Gift cards that look like credit cards have the advantage that they can be spent anywhere credit cards are accepted.  But watch out for fees: activation fees, dormancy fees, non-use fees, service fees … these can add up to a large amount of money relative to the value of the gift.  Read the fine print.  Some credit-card gift cards look like they’re “no fee” at a glance, but are really loaded with fees.  Would you really pay $4 so you can give someone $25?  Does that make sense?  Wouldn’t your recipient be better off is you just gave them $29 in cash?  And if the recipient doesn’t use the gift card quickly, its value will probably decrease each month.  So, you paid $4 to give a $25 gift card, but the recipient didn’t use it soon enough and really only got $21.  Wow.

cash_gift_envelopeThe thing to do: Get some currency gift envelopes.  The credit union where I keep a checking and savings accounts gives these envelopes away free.  Avoid the fees, give more gift.  A gift of cash can be used for anything — it can even be saved or invested where it will earn interest or dividends.  Can’t do that with a gift card.

A few other things about gift cards:  Does this country really need more plastic garbage in our landfills?  Do we really need to see more advertising?  And, btw, you might be able to save money by buying gift cards that someone else doesn’t want on eBay or similar.

Buy Birthday, Get Well, Sympathy, Etc Cards in Advance

greeting_card_assortmentIf you like to send cards for special occasions, you can save money by buying a boxed assortment of cards before you need them.  Then, when someone has a birthday, wedding, baby shower, mother’s day or father’s day, or you need to say get well soon or thinking of you, or whatever … you go to your box instead of the store.  Like most things, buying greeting cards in quantity will save you about 50% compared to buying single cards at normal retail prices.  It also saves you time because you won’t need to make a special trip to buy a card.

I’ve not seen any of these card assortments in the local stores, but I have seen them on Amazon.com and Costco.com.  As you use them, restock the box with new cards from the dollar store or your online source.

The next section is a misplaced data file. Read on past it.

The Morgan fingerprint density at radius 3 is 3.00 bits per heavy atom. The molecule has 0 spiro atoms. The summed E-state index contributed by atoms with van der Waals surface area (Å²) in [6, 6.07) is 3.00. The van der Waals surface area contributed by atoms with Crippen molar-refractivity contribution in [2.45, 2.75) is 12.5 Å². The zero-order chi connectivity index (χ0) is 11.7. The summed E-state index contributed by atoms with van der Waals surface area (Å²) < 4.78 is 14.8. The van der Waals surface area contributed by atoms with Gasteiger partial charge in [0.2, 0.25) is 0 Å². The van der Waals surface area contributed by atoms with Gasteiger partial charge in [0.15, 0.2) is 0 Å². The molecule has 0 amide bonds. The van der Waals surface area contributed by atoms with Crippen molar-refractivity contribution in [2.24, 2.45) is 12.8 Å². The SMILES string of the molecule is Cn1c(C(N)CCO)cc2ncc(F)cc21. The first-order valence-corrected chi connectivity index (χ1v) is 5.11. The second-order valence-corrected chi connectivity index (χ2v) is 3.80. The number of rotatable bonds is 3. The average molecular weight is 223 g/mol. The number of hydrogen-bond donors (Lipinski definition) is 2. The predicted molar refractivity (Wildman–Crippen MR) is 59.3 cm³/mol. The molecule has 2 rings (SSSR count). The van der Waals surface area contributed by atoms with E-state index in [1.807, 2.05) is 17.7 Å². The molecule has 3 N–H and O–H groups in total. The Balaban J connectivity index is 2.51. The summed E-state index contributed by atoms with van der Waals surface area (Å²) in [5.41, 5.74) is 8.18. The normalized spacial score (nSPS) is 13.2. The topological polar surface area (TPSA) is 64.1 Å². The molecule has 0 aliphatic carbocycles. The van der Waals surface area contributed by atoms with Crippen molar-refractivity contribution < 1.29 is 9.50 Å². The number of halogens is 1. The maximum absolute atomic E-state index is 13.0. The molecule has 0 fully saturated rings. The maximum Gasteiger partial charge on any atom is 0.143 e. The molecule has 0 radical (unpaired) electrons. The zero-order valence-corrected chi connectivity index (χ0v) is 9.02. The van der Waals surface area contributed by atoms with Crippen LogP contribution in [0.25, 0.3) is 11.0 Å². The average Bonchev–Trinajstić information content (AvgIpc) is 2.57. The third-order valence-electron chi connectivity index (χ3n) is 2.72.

$10 For An Electric Mulching Lawnmower

Over the last couple years I’ve rolled home 2 or 3 lawnmowers whose owners placed them on the curb on trash-day eve.  Upon finding no obvious way to repair them, back to the curb they went.  Recently a neighbor offered me a mulching mower for free.  It looked to be in very good condition. He said something was broken and preventing it from coming on, but he thought I could fix it.  I had no idea that my skills were so widely known.

mower_lever_schematicIt was easy to see that the problem was the switch lever, which is a safety switch that has to be held in the “on” position for the mower to operate.  It was broken.  The actual “on” button pressed by the lever worked fine, and the mower came on when I pushed it with the end of a wooden spoon.  I ordered a replacement from a parts dealer for about $10 (including postage).  On closer inspection, I saw that it needed some sort of plastic pin, like the pin of a hinge, that holds the lever in place and allows it to pivot.  I improvised with a bolt and lock-nut.  The repair took about an hour, including the time I needed to get the bolt and lock-nut.  A new mower like this one would cost over $300 and I think this used one is worth around half that.  This is a job that paid well over $100/hour.  Pretty good work.

The moral of the story: A basic familiarity with spare parts, tools, and basic mechanics can save you lots of money.

I need to remember to thank my neighbor and tell him how glad I am to have the mower.  Who knows what else he might need to find a home for?

I Like Plugable

wired_keyboardI don’t believe the “disadvantages” of plugging a keyboard into the back of the computer and seeing the cord on the desktop (the real desktop, not the computer screen) are so bad that it’s worth paying $20 more to get a wireless keyboard.

The wireless keyboard is an even worse deal when you consider that it has the disadvantages of

  • needing batteries that will have to be replaced and disposed of and could die in the middle of the night when getting replacement batteries is inconvenient,
  • being sometimes slow to respond, having a slight delay between pushing a key on the keyboard and seeing a letter appear on the screen, especially for very fast typists (this is something I’ve read in online reviews),
  • using radio signals that might be susceptible to interception by a wireless keylogger. (see “Hackers Can Spy on Wireless Keyboards From Hundreds of Feet Away“)

I use my computer while I sit at a desk.  How far away do I need to be?  It’s a keyboard, not a phone!

Don’t Buy Something You Already Have

cast_iron_waffle_makerAssuming you already have a stove …why would you buy an electric waffle maker?  Most of the cost of an electric waffle maker is the electrical parts, the parts that allow it to get hot and remain at the correct temperature.  But if you’ve already got a stove that gets hot, why do you need that capability in a waffle maker?  Do you need an electric water boiler?  Do you need an electric bacon fryer?  Do you need an electric egg cooker?  If you do those things on the stove, why can’t you make a waffle on the stove?